Page last updated: Tuesday, November 18, 2008
White wine may benefit lungs
A study presented at the American Thoracic Society International Conference in Atlanta on May 20 concludes that while both red and white wine bolster lung function, but white wine seems to have a more positive effect on lung health.

The results, from a study of 1,555 adults, adds to evidence from years of studies on wine and the heart that drinking wine can be beneficial to your health, according to lead researcher Holger J. Schunemann, M.D., Ph.D., of the University at Buffalo N.Y. ‘Many studies on wine and the heart have concluded that one to three glasses of wine per day may be beneficial, and this study suggests that an equivalent amount of wine may also help protect the lungs ....People who drank white wine had greater lung function than those who consumed red wine, but both groups of wine drinkers had greater lung function than non-wine drinkers’. He notes that white wine has a high level of antioxidant molecules called flavonoids, which may help account for the wine’s protective effect.

The researchers asked study subjects to answer questions during a detailed, computer-based interview about their total lifetime alcohol consumption by decade, as well as their alcohol use in the previous 30 days. Their lung function was measured. The scientists took into account the subjects’ smoking habits, weight, eating habits and lung function, in order to compensate for the fact that people who drink wine but not other types of alcohol are more likely to have a healthier diet, and are less likely to smoke, than people who exclusively drink beer or other types of alcohol.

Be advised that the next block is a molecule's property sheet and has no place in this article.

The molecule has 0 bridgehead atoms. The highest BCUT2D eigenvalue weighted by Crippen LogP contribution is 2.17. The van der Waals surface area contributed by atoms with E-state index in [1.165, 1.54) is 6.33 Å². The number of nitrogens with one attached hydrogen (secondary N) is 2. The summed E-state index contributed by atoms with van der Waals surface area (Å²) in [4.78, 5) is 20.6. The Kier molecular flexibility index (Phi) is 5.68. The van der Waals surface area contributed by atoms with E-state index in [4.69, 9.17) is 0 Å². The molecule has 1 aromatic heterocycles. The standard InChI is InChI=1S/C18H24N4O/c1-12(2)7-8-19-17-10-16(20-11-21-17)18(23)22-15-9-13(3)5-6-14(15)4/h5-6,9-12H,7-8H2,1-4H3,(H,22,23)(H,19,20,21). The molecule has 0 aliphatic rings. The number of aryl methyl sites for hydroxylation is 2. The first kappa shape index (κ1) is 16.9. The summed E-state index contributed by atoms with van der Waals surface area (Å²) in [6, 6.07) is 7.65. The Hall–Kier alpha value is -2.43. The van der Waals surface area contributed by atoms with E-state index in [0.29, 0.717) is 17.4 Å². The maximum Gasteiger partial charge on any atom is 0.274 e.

The researchers believe that wines’ antioxidants, such as resvertrol mop up toxins in the blood and reduces inflammation in the airways, thus protecting the lungs. The researchers noted the difficulty in separating out red and white wine consumption in the US, as most people drink both types of wine, but evidence suggests that lung disease could be linked to a diet low in vitamins and antioxidants.

Please note: The above research was presented at the American Thoracic Society International Conference and has not yet been published.

no website link
All text and images © 2003 Alcohol In Moderation.